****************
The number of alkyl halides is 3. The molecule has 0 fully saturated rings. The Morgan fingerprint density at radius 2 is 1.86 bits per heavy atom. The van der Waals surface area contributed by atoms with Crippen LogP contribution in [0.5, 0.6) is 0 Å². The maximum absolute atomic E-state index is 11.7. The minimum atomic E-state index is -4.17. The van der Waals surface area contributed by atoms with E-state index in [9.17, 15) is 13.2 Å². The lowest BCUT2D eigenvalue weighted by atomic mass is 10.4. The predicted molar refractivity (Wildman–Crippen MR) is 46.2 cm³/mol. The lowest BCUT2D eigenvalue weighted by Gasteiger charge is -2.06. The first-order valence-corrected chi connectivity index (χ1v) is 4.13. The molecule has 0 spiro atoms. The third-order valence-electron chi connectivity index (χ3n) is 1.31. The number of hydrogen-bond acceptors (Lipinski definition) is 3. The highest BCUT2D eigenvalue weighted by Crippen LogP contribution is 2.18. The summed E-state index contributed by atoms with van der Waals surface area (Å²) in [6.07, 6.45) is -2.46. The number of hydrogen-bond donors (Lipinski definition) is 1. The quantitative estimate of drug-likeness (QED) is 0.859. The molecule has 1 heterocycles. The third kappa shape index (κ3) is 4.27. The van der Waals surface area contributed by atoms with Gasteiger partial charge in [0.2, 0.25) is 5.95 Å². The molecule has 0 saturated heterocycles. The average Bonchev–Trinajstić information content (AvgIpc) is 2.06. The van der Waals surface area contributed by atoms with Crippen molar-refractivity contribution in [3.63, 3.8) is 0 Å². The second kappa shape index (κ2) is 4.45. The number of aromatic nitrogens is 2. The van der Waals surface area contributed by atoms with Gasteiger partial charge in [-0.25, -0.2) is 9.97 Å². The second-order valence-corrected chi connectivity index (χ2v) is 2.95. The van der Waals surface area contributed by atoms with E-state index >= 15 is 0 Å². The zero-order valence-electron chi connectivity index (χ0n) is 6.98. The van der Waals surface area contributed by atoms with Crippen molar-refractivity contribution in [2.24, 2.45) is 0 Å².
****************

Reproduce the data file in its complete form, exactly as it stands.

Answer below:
The number of alkyl halides is 3. The molecule has 0 fully saturated rings. The Morgan fingerprint density at radius 2 is 1.86 bits per heavy atom. The van der Waals surface area contributed by atoms with Crippen LogP contribution in [0.5, 0.6) is 0 Å². The maximum absolute atomic E-state index is 11.7. The minimum atomic E-state index is -4.17. The van der Waals surface area contributed by atoms with E-state index in [9.17, 15) is 13.2 Å². The lowest BCUT2D eigenvalue weighted by atomic mass is 10.4. The predicted molar refractivity (Wildman–Crippen MR) is 46.2 cm³/mol. The lowest BCUT2D eigenvalue weighted by Gasteiger charge is -2.06. The first-order valence-corrected chi connectivity index (χ1v) is 4.13. The molecule has 0 spiro atoms. The third-order valence-electron chi connectivity index (χ3n) is 1.31. The number of hydrogen-bond acceptors (Lipinski definition) is 3. The highest BCUT2D eigenvalue weighted by Crippen LogP contribution is 2.18. The summed E-state index contributed by atoms with van der Waals surface area (Å²) in [6.07, 6.45) is -2.46. The number of hydrogen-bond donors (Lipinski definition) is 1. The quantitative estimate of drug-likeness (QED) is 0.859. The molecule has 1 heterocycles. The third kappa shape index (κ3) is 4.27. The van der Waals surface area contributed by atoms with Gasteiger partial charge in [0.2, 0.25) is 5.95 Å². The molecule has 0 saturated heterocycles. The average Bonchev–Trinajstić information content (AvgIpc) is 2.06. The van der Waals surface area contributed by atoms with Crippen molar-refractivity contribution in [3.63, 3.8) is 0 Å². The second kappa shape index (κ2) is 4.45. The number of aromatic nitrogens is 2. The van der Waals surface area contributed by atoms with Gasteiger partial charge in [-0.25, -0.2) is 9.97 Å². The second-order valence-corrected chi connectivity index (χ2v) is 2.95. The van der Waals surface area contributed by atoms with E-state index >= 15 is 0 Å². The zero-order valence-electron chi connectivity index (χ0n) is 6.98. The van der Waals surface area contributed by atoms with Crippen molar-refractivity contribution in [2.24, 2.45) is 0 Å².